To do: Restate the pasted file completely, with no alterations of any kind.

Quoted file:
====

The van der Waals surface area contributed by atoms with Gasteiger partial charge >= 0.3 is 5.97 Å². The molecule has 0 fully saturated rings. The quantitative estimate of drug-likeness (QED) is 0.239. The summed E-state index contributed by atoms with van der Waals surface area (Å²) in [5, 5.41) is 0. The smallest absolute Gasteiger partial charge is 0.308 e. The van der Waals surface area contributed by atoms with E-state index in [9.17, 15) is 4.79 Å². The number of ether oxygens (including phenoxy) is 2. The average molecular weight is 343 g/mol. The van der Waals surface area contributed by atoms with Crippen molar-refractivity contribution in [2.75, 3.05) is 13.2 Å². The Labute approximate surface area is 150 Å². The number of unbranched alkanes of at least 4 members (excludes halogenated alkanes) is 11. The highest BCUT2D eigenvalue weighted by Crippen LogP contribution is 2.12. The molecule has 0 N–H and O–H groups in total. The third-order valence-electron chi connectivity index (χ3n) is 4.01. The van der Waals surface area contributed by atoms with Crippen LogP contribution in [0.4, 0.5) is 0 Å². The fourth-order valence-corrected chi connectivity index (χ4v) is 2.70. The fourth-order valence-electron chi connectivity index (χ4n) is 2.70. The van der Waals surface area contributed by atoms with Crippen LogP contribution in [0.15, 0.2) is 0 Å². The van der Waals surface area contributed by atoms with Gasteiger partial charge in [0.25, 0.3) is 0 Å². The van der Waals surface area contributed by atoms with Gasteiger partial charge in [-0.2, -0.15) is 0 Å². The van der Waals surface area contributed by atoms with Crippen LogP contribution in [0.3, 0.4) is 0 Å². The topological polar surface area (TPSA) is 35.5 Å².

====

The van der Waals surface area contributed by atoms with Gasteiger partial charge >= 0.3 is 5.97 Å². The molecule has 0 fully saturated rings. The quantitative estimate of drug-likeness (QED) is 0.239. The summed E-state index contributed by atoms with van der Waals surface area (Å²) in [5, 5.41) is 0. The smallest absolute Gasteiger partial charge is 0.308 e. The van der Waals surface area contributed by atoms with E-state index in [9.17, 15) is 4.79 Å². The number of ether oxygens (including phenoxy) is 2. The average molecular weight is 343 g/mol. The van der Waals surface area contributed by atoms with Crippen molar-refractivity contribution in [2.75, 3.05) is 13.2 Å². The Labute approximate surface area is 150 Å². The number of unbranched alkanes of at least 4 members (excludes halogenated alkanes) is 11. The highest BCUT2D eigenvalue weighted by Crippen LogP contribution is 2.12. The molecule has 0 N–H and O–H groups in total. The third-order valence-electron chi connectivity index (χ3n) is 4.01. The van der Waals surface area contributed by atoms with Crippen LogP contribution in [0.4, 0.5) is 0 Å². The fourth-order valence-corrected chi connectivity index (χ4v) is 2.70. The fourth-order valence-electron chi connectivity index (χ4n) is 2.70. The van der Waals surface area contributed by atoms with Crippen LogP contribution in [0.15, 0.2) is 0 Å². The van der Waals surface area contributed by atoms with Gasteiger partial charge in [0.25, 0.3) is 0 Å². The van der Waals surface area contributed by atoms with Gasteiger partial charge in [-0.2, -0.15) is 0 Å². The van der Waals surface area contributed by atoms with Crippen LogP contribution in [0.3, 0.4) is 0 Å². The topological polar surface area (TPSA) is 35.5 Å².